• Linux Startup Disk Creator problem: “not a COM32R image” error while booting from the live USB (see
      • Solution: when you see this error while booting, press the Tab key, then type “live” and hit enter; it will now boot into the operating system loaded on the Live USB
    • UNetbootin problem, whether done on Linux or Windows: could not run the Memtest86+ program from the UNetbootin live USB, to check the RAM for errors.
      • Solution: on the boot screen, arrow down to the test memory option, then hit Tab to change the load parameter string, and remove the “initrd=/ubninit” part of the command. Now hit enter and Memtest86+ will run as expected. This is not a permanent fix, however, and if you have this problem, you will need to do this solution each time you boot and want to run Memtest86+ from the Live USB created with UNetbootin. See here for where I got this fix:
    • UNetbootin problem on Windows: since Windows can only see the first Windows-compatible partition on a USB thumb drive, even if there are multiple Windows-compatible partitions on the drive, you are limited to ONLY installing your live USB iso file onto the first partition. What if you want the 1st partition to be a “storage” partition, however, and the 2nd one to be the operating system for the live USB? Can you still use UNetbootin from Windows instead of Linux? YES, but it requires a work-around:
      • Solution: use gparted in Linux to make only ONE FAT32 partition, ~4GB in size, at the far right side (end) of the disk. Leave the front (left side) of the USB thumb drive unpartitioned. Now, since you only have a single partition, Windows can see it. Use UNetbootin in Linux to install the Live USB iso file to this single partition. Then, go back into gparted in Linux to add the 1st (left-most) FAT32 storage partition. Now you *must* set the “boot” flag on the 2nd (Live USB), or right-most, partition, since UNetbootin in Windows does NOT automatically do this, though UNetbootin if used in Linux does automatically set the “boot” flag. Done.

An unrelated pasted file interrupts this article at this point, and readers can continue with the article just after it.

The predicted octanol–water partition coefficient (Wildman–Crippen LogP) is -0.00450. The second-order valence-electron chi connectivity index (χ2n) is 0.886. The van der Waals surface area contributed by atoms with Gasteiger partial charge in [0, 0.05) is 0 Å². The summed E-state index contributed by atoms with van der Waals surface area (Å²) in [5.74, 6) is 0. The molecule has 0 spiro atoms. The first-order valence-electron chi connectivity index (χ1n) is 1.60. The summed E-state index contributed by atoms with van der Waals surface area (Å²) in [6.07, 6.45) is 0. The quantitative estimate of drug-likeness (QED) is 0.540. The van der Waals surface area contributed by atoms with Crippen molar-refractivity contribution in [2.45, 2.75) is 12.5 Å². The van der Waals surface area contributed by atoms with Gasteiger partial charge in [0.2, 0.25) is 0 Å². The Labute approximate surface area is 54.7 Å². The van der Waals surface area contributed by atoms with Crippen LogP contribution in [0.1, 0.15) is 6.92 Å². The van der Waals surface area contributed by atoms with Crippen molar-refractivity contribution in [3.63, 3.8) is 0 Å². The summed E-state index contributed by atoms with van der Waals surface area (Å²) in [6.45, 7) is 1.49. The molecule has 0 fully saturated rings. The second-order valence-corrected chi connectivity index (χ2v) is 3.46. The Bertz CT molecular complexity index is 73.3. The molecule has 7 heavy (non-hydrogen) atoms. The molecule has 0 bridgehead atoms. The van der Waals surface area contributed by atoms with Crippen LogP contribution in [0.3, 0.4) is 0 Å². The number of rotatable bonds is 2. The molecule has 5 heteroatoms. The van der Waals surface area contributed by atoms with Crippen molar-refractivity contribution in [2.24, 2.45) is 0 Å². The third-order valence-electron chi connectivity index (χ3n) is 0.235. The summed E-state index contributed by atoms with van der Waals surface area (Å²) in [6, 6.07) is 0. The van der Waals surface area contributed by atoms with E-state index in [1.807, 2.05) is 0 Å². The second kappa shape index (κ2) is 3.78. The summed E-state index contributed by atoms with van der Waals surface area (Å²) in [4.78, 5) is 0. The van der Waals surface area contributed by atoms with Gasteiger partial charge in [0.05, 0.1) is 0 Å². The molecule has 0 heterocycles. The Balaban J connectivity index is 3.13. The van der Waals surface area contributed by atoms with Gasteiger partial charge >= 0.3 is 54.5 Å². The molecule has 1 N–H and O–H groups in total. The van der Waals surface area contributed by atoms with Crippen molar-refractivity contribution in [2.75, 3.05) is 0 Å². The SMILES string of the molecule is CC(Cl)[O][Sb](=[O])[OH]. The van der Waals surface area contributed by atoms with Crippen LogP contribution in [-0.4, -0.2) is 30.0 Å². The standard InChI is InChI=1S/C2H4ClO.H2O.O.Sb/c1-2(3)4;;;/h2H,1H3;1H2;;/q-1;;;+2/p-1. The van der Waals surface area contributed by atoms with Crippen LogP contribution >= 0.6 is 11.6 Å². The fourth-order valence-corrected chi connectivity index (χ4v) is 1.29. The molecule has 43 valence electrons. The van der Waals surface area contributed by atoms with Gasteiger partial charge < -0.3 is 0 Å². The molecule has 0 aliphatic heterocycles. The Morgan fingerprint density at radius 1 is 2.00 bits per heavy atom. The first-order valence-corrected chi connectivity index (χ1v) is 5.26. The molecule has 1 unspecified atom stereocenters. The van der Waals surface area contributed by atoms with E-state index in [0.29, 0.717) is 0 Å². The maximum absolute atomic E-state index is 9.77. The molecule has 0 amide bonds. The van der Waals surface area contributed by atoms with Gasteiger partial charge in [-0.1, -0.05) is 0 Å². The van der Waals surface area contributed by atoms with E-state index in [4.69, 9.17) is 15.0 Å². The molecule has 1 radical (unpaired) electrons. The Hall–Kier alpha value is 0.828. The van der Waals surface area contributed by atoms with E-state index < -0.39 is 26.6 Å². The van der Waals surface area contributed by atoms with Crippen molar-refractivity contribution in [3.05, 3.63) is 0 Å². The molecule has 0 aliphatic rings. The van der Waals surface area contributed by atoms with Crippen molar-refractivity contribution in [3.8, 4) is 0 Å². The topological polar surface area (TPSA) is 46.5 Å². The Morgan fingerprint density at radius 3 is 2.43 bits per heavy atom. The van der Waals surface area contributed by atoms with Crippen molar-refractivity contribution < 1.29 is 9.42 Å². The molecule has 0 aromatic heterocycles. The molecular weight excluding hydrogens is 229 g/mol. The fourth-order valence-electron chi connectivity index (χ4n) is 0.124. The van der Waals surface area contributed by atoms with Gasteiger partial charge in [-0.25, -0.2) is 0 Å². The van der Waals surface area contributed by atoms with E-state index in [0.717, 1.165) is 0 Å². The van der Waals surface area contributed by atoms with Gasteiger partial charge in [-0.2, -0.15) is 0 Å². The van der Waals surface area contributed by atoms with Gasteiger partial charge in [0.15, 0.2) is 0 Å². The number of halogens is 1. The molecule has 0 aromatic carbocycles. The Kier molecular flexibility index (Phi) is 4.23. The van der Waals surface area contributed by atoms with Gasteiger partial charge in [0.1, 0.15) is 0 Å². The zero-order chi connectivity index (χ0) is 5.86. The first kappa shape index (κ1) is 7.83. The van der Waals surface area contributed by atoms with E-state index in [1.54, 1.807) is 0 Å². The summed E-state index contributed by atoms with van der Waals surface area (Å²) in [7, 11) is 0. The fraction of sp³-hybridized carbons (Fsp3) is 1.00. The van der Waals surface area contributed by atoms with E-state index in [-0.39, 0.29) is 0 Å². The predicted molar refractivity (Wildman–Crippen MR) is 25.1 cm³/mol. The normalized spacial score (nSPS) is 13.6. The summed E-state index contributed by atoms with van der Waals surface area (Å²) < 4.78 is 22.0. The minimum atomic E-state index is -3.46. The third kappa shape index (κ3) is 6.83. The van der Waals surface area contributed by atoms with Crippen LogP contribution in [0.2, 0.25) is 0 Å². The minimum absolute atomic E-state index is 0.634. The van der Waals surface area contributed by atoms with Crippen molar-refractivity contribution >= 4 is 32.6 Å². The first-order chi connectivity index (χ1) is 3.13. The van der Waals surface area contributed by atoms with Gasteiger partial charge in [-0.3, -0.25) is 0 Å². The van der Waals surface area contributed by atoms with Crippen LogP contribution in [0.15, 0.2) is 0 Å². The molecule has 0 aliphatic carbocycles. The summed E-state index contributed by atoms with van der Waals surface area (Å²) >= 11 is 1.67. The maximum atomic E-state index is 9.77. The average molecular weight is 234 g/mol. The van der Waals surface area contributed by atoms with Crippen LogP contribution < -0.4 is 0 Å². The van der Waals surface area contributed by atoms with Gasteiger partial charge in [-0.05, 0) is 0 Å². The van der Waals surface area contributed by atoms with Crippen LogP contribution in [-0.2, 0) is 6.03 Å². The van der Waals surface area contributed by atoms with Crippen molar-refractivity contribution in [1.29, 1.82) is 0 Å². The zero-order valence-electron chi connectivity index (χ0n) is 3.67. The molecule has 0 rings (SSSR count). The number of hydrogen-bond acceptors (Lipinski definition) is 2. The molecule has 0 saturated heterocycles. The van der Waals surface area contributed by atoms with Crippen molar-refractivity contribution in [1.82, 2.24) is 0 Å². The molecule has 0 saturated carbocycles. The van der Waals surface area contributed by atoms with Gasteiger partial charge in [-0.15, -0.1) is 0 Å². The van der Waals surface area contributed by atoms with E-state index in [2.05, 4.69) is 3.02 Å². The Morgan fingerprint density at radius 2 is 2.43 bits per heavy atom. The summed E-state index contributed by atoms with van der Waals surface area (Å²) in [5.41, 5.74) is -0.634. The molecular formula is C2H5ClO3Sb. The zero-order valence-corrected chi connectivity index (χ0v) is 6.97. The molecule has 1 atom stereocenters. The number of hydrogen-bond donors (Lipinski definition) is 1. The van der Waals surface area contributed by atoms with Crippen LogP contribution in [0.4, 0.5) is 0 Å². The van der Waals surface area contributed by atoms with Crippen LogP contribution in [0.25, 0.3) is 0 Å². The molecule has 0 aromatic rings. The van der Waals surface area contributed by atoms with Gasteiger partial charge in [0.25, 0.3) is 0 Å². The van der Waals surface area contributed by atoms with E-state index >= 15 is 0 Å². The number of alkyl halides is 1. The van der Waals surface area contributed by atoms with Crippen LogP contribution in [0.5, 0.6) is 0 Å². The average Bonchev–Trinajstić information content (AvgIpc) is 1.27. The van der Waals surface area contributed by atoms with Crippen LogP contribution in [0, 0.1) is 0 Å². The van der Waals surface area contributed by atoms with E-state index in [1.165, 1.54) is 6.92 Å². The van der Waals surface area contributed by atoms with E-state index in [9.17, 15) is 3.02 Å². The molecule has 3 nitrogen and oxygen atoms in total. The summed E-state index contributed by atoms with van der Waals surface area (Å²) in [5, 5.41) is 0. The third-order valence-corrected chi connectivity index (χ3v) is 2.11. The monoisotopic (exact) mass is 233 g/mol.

• In short: after making a Live USB with UNetbootin in Windows, it will NOT work to boot until you:
          • A) enable the boot flag of the Live USB (right-most) partition, via gparted.
          • B) format the first (left-most, or “storage”) partition.
          • Otherwise, until you do the above two things, if you try to boot from this Live USB, you will get the following error: “Missing operating system” ... “operating system not found.”
  • Note that persistence does work for me when I use UNetbootin in either Linux or Windows. This is great! I've had problems with persistence before, so I'm glad to see it working.

Misc. References & Links:
  1. ***** - explains using gparted for partitioning – shows making 2 partitions on bootable USB drive, with the shareable partition for storage being first; has lots of screenshots
  2. GPT or MBR partition table?
    1. Short answer:
      1. For best compatibility, choose MBR ("msdos" in gparted). Limitation: it only goes up to 2TB max partition sizes, and can only have up to 4 logical partitions max.
      2. For newer systems, and for partition sizes >2TB, choose GPT, which is a newer standard, and is slowly replacing MBR. Downside: it's not compatible with older systems.


Keywords: Linux, Ubuntu, Kubuntu, Linux Live USB, Linux Bootable Thumb Drive, Live Disk, Boot Disk, Bootable USB, Dual partition bootable USB, Windows-readable storage partition on bootable USB